Effective today, July 1, 2020, the U.S. Department of Labor (DOL) is cutting employers a temporary break. As we discussed back in March, employers can be sued for violations of the Fair Labor Standards Act (FLSA), such as failing to pay minimum wage for all hours worked or to provide overtime pay as required. The DOL’s Wage and Hour Division also can investigate and enforce remedies for violations. As we discussed, the FLSA provides for three remedies:
- Liquidated Damages
- Reasonable Attorney’s Fees
Some state laws, like Illinois’ Wage Payment and Collection Act, provide for some form of interest payments. In Illinois, the WPCA provides for “damages of 2% of the amount of any such underpayments for each month following the date of payment during which such underpayments remain unpaid.” The FLSA does not include this kind of interest provision. Instead, the FLSA includes a remedy called “liquidated damages.” Liquidated damages is a legal term of art used in contract law and many other statutes. Unlike interest, liquidated damages provide for the award of a fixed sum of money.
Under the FLSA, liquidated damages are an amount equal to any backpay. Liquidated damages are awarded in most but not all FLSA cases. As the Seventh Circuit has explained, there is “a strong presumption in favor” of awarding liquidated damages. Normally, an employer can only overcome this presumption by “‘good faith . . . and reasonable grounds for believing that [the] act or omission was not a violation” of the FLSA. To avoid liquidated damages, employers must show that (1) their actions were taken in good faith and (2) they had reasonable grounds for their belief that they were complying with the FLSA. (See 29 U.S.C. § 260).
However, the DOL announced in in Field Assistance Bulletin 2020-2 on June 24 that it will temporarily cease imposing liquidated damages in its pre-litigation settlements of wage claims and investigations. Given that liquidated damages effectively double the amount of damages awards, this policy change is significant.
Per the new guidance, WHD will not assess pre-litigation liquidated damages if any of the following circumstances exist:
- there is no evidence of bad faith or willfulness;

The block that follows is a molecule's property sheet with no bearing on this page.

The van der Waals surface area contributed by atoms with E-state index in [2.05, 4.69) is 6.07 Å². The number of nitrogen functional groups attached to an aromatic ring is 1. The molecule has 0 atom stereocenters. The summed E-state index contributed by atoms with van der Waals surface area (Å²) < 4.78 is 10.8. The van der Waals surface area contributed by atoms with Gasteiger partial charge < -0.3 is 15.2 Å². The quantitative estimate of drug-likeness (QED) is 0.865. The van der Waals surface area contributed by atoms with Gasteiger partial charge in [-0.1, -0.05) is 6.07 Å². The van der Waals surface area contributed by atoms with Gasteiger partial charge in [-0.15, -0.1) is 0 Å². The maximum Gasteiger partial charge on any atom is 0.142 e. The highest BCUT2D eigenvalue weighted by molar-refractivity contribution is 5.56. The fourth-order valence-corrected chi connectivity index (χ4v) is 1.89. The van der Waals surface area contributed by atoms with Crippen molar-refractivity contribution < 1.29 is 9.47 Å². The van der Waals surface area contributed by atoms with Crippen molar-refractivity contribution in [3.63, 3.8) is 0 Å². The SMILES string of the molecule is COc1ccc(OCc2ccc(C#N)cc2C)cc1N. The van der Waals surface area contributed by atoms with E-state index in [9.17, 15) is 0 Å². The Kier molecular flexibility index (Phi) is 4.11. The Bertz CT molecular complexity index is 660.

- the employer’s explanation for the violation shows that it was the result of a bona fide dispute of unsettled law under the Fair Labor Standards Act (FLSA);
- the employer has no previous history of violations;
- the matter involves individual coverage only and not a collective action involving multiple employees or classes of employees;
- the matter involves state and local government agencies or other non-profits;
- the matter involves “complex” FLSA § 13(a)(1) or § 13(b)(1) exemptions.
Most of these points are self-explanatory, save for the last one. FLSA § 13(a)(1) refers to the “white collar” exemptions from both minimum and overtime pay protections for executive, professional, and administrative employees, as well as outside sales employees. FLSA § 13(b)(1) is the “motor carrier exemption” that exempts certain employees who are subject to the jurisdiction of the Secretary of Transportation and DOT/NHTSA regulations.
The Bulletin also requires that both the WHD Administrator and the Solicitor of Labor (or either of their designees) must approve each request for pre-litigation liquidated damages on an individual, case-by-case basis.
The DOL took this action based on an executive order that President Trump signed in May 2020 that directed federal agencies to use deregulatory actions to spur economic activity in light of COVID-19 shutdowns. The Memorandum attached to DOL’s Field Assistance Bulletin observes that administrative actions involving liquidated damages take 28% longer to conclude than those that seek only back wages. WHD may still assess and seek liquidated damages in cases involving bad faith and willfulness on the part of the employer, but seeking such a remedy will now be the exception, not the rule.
Obviously, employers should continue to comply with all federal and state wage and hour requirements. Neither COVID-19 nor this coronavirus-related policy exempts employers from complying with the law. Importantly, this new policy does not affect the DOL’s authority to seek liquidated damages against employers in court, and does not prohibit employees from pursuing liquidated damages in private actions against employers. This Bulletin is temporary and could be rescinded at any time by the Trump administration or a future Biden administration, so it is not a permanent reprieve.
Although this new guidance does not completely eliminate the possibility that an employer may be subject to liquidated damages in all wage-and-hour claims, employers do have some additional flexibility should they wish to pursue settlement of individual claims before the DOL or otherwise face WHD investigations.
In our next post, we’ll discuss the other Bulletin from the DOL late last week regarding Family First Coronavirus Response Act (FFCRA) leave based on the closure of a summer camp or program.